SORPAS 2D.welding and SORPAS 3D.welding have been used as powerful tool to evaluate the weldability of materials with various ratios of sheet thickness and materials.

One of the most commonly encountered weldability problem in automotive industry is the three-sheet spot welding with a thin low carbon steel sheet and two thicker higher strength steels.

Publication on Welding journal 2011: Three-Sheet Spot Welding of Advanced High-Strength Steels.

In recent years, SORPAS has been used to improve the resistance spot weld performance of 3rd Generation of advanced high strength steels (AHSS).


Conference paper on 11th International Seminar on Numerical Analysis of Weldability (2015):

Improved Resistance Spot weldability of 3rd Generation AHSS for Automotive Applications

SORPAS has been also used to understand liquid metal embrittlement(LME) crack in welding of Zn-coated high strength steel. Many researchers use SORPAS to investigate the factors affecting LME during spot welding such as, temperature and stress at LME sensitive area. It also used to analyze the impact of electrode geometry and different weld schedule to prevent LME crack.

Related publications:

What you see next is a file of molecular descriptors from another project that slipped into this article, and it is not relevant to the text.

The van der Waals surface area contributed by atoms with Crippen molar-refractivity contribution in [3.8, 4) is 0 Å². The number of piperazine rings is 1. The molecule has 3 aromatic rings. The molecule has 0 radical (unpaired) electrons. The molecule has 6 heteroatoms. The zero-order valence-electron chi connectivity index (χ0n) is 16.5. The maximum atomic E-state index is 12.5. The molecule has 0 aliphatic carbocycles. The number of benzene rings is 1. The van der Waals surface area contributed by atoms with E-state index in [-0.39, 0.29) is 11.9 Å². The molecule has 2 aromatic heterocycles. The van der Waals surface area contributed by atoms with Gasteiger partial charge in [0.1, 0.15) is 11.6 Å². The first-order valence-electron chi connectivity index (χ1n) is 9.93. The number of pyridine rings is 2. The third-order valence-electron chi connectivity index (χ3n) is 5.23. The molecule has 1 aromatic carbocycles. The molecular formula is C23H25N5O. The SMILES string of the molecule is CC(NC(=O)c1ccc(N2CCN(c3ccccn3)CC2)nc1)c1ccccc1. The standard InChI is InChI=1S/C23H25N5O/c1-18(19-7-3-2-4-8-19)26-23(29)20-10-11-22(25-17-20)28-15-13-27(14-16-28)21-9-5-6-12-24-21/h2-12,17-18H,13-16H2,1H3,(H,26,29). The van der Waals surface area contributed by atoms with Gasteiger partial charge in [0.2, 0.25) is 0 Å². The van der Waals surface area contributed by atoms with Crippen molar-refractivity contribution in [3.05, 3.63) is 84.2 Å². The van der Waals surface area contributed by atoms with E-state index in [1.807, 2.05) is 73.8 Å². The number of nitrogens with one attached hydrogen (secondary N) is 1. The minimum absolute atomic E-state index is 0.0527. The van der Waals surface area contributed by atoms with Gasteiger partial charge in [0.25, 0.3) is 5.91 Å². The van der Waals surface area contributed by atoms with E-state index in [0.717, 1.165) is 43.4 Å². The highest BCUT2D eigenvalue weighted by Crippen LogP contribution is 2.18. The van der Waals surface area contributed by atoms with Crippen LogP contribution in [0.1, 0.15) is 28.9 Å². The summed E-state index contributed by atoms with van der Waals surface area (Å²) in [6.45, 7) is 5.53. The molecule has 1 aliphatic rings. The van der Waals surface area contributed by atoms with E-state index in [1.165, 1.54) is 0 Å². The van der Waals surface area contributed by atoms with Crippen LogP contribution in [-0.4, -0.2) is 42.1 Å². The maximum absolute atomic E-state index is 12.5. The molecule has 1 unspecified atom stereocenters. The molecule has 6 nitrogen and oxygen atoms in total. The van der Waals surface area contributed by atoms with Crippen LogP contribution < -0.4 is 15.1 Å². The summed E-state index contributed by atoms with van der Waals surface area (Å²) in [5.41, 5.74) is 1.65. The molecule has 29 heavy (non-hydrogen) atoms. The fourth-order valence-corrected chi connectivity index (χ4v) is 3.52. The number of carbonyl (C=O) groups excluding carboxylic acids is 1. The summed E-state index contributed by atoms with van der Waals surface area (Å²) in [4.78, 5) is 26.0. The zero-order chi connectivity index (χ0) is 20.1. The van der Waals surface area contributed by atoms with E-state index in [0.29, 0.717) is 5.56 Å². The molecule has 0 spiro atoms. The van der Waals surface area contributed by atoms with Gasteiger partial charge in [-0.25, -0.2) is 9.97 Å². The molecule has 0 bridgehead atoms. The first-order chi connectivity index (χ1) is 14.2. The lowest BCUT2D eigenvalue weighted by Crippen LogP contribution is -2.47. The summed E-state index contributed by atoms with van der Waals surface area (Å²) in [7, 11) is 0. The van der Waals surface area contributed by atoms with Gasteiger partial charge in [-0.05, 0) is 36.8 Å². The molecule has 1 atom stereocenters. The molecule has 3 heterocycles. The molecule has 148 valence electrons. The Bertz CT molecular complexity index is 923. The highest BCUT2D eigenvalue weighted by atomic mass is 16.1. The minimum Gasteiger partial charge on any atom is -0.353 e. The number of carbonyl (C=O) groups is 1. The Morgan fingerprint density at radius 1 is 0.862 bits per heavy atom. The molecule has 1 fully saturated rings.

Projection welding design factors and weldability of materials

Unlike in spot welding where the design of electrodes is important for concentrating the weld current to weld zone, in projection welding the design of projections on workpieces is essential to localize the current. The electrodes only supply the weld force and conduct the weld current to the workpieces.

The local projections on workpieces can be designed specially on purpose to concentrate weld current to the weld zone, such as embossment on flat sheet, ring projection on a round nut, or corner projections on square nut, etc. The natural shapes of the workpieces can also be used as projections to concentrate weld current to the weld zone, such as cross wire welding and fusing of round wire to a flat connector.

The design factors in projection welding are the shape, angle, and height of the projections. The design principle of projection welding is that the design of projections shall be effective to concentrate current, but be stable and not to collapse too fast or cause severe expulsions.